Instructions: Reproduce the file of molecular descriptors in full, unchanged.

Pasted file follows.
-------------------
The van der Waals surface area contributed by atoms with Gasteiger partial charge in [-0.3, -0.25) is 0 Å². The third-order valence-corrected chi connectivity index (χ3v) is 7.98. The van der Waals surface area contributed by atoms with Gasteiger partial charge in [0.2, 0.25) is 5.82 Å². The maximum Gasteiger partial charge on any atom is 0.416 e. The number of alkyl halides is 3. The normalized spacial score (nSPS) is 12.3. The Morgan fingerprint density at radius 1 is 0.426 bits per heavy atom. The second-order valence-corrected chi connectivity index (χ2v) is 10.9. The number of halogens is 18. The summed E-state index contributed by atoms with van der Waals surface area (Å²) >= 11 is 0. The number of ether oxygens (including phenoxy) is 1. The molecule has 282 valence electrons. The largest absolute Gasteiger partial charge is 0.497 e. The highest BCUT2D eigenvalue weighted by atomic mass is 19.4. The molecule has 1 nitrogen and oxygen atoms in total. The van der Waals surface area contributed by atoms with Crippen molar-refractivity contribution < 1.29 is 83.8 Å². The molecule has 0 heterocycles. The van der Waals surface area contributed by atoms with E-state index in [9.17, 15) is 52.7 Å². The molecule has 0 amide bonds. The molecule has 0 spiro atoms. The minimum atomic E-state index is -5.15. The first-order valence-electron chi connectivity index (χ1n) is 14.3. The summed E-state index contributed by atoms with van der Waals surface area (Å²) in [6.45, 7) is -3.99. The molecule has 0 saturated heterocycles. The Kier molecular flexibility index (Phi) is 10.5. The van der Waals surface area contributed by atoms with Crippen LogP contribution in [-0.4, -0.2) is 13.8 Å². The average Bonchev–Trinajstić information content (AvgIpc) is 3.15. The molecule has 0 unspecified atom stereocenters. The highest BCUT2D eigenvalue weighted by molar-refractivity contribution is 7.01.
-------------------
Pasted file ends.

The van der Waals surface area contributed by atoms with Gasteiger partial charge in [-0.3, -0.25) is 0 Å². The third-order valence-corrected chi connectivity index (χ3v) is 7.98. The van der Waals surface area contributed by atoms with Gasteiger partial charge in [0.2, 0.25) is 5.82 Å². The maximum Gasteiger partial charge on any atom is 0.416 e. The number of alkyl halides is 3. The normalized spacial score (nSPS) is 12.3. The Morgan fingerprint density at radius 1 is 0.426 bits per heavy atom. The second-order valence-corrected chi connectivity index (χ2v) is 10.9. The number of halogens is 18. The summed E-state index contributed by atoms with van der Waals surface area (Å²) >= 11 is 0. The number of ether oxygens (including phenoxy) is 1. The molecule has 282 valence electrons. The largest absolute Gasteiger partial charge is 0.497 e. The highest BCUT2D eigenvalue weighted by atomic mass is 19.4. The molecule has 1 nitrogen and oxygen atoms in total. The van der Waals surface area contributed by atoms with Crippen molar-refractivity contribution < 1.29 is 83.8 Å². The molecule has 0 heterocycles. The van der Waals surface area contributed by atoms with E-state index in [9.17, 15) is 52.7 Å². The molecule has 0 amide bonds. The molecule has 0 spiro atoms. The minimum atomic E-state index is -5.15. The first-order valence-electron chi connectivity index (χ1n) is 14.3. The summed E-state index contributed by atoms with van der Waals surface area (Å²) in [6.45, 7) is -3.99. The molecule has 0 saturated heterocycles. The Kier molecular flexibility index (Phi) is 10.5. The van der Waals surface area contributed by atoms with Crippen LogP contribution in [-0.4, -0.2) is 13.8 Å². The average Bonchev–Trinajstić information content (AvgIpc) is 3.15. The molecule has 0 unspecified atom stereocenters. The highest BCUT2D eigenvalue weighted by molar-refractivity contribution is 7.01.